Need Approval for a New Products or Technology? Multidisciplinary Risk Assessments Help Facilitate the Process

Safe patient care is the most important issue to healthcare professionals. New products and new technology for the healthcare field are continuously being created.  Most new products are designed to improve patient or employee safety. However, given potentially significant benefits, adoption of new products or ideas often runs into obstacles, especially when it comes to getting approval to purchase.  The barriers are usually budgetary, but can also be a lack of understanding of what the product can do for the patient and the organization, or the fact that current published standards and guidelines have not yet addressed the new technology.

Healthcare facilities need an avenue to evaluate and adopt newly developed products and technologies.  One proven method is to initiate a multidisciplinary risk assessment (MDRA) inclusive of all representative stakeholders that may be affected.  For example, if considering a new endoscope storage cabinet(s), the committee representatives should include, at least, the GI lab, the Operating Room, Sterile Processing, Infection Prevention and Control, Risk Management, Facilities, and Supply Chain. If it involves capital dollars, a champion at the administrative level may be helpful in navigating the budgetary process.

The MDRA committee should establish a goal and ensure the new product can help to advance patient care, reduce operating costs or make a significant improvement in current processes.

After stating the goals for the new product, the committee should collect and discuss the following information:

  • FDA 510 (k) clearance letters
  • Device manufacturer literature and written instructions for use (IFU)
  • Reviews from key opinion leaders
  • Experiences from current users
  • Policy templates for product use
  • Product validation studies
  • Peer-reviewed articles

Instructions for use (IFU) may not include new technology, it is necessary to ensure the technology satisfies all criteria and thoroughly review the validation studies and the Food and Drug Administration (FDA) 510K clearance IFU for the device (if applicable).

Committee members can also discuss new technologies with colleagues at conferences and trade shows etc. The health and safety of patients and staff, the effectiveness of the product, materials compatibility, and cost-effectiveness should be considered.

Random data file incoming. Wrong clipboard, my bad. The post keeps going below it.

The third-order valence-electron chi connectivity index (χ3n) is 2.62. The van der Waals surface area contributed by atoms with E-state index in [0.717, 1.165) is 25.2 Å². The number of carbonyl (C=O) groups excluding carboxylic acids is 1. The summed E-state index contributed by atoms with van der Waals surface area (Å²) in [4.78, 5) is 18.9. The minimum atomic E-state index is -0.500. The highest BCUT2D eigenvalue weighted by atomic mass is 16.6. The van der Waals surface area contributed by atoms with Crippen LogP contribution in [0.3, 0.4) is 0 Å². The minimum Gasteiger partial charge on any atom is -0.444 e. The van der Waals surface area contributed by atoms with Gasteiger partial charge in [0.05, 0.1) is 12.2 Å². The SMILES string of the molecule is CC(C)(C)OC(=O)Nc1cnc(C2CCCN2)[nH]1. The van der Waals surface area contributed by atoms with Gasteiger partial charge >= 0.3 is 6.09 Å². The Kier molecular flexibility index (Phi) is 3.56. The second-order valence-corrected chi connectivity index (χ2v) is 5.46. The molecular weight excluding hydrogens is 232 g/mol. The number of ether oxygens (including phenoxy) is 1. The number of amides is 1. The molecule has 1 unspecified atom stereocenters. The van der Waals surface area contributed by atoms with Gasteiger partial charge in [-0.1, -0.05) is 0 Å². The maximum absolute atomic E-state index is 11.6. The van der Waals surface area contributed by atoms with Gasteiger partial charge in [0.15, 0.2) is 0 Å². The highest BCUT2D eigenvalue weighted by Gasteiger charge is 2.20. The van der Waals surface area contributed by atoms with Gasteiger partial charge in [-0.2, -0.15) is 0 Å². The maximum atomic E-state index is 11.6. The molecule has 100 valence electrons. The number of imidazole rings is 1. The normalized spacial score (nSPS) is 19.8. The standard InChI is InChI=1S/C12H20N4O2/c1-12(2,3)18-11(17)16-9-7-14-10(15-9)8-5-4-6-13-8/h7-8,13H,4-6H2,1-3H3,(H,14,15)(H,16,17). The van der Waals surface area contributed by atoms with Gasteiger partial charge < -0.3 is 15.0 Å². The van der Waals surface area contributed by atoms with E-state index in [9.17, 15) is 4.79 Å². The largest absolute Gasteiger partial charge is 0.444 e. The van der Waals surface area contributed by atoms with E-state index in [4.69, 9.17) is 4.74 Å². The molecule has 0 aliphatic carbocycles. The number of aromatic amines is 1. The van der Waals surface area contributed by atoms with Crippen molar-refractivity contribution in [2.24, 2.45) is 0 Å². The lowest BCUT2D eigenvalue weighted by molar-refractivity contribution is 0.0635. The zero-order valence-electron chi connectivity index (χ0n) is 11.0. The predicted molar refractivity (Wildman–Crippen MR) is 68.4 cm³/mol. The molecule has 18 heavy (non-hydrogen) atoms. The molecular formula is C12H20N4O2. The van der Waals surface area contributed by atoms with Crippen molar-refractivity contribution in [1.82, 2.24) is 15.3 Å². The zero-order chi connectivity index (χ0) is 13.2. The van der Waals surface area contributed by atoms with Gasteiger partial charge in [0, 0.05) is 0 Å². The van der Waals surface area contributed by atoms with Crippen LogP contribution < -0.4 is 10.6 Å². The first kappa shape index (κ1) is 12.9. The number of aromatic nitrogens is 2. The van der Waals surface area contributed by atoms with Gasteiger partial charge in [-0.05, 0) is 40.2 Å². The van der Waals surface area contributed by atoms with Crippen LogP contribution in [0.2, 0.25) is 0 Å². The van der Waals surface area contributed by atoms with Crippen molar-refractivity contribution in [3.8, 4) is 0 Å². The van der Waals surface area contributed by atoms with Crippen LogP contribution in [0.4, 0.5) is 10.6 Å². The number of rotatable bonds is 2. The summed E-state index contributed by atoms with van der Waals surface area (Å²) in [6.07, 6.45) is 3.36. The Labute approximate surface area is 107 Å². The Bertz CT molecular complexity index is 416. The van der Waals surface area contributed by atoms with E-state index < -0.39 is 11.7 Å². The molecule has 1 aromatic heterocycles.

If possible, the committee should also test the product in-house to allows stakeholders to evaluate firsthand how the new product will affect the organization.

During a product trial, the committee  should:

  • State desired outcomes
  • Plan and complete any necessary pre-trial in-service
  • Develop a product evaluation tool
  • Establish a time limit for the trial
  • Conduct trial
  • Gather data
  • Analyze data
  • Determining the degree to which desired outcomes were met.

At the completion of the trial, the committee should produce a written report that addresses the findings to include goals, benefits, weaknesses, financial impact, and justification for the decisions.  A written record provides an easily referenced and clear-cut system for both internal and external process review.  Products and technology for healthcare will continue to advance. An internal evaluation process that includes an MDRA can be very instrumental in making purchasing decisions. When purchasing any new products or technology you should ask, does this benefit our patients and our organization?

REFERENCES:

  1. ANSI/AAMI ST79:2017, Comprehensive guide to steam sterilization and sterility assurance in healthcare facilities. Section 14 Quality process improvement, Section 15 New product evaluation
  2. ANSI/AAMI ST91:2015 Flexible and semi-rigid endoscope processing in healthcare facilities. Section 12.11 Quality process improvement
  3. ANSI/AAMI ST58:2013 Chemical sterilization and high-level disinfection in healthcare facilities Section 10 Quality Process Improvement
  4. AORN Guidelines for product selection. In: Guidelines for the Perioperative Practice. Denver, CO: AORN, Inc; 2016

 

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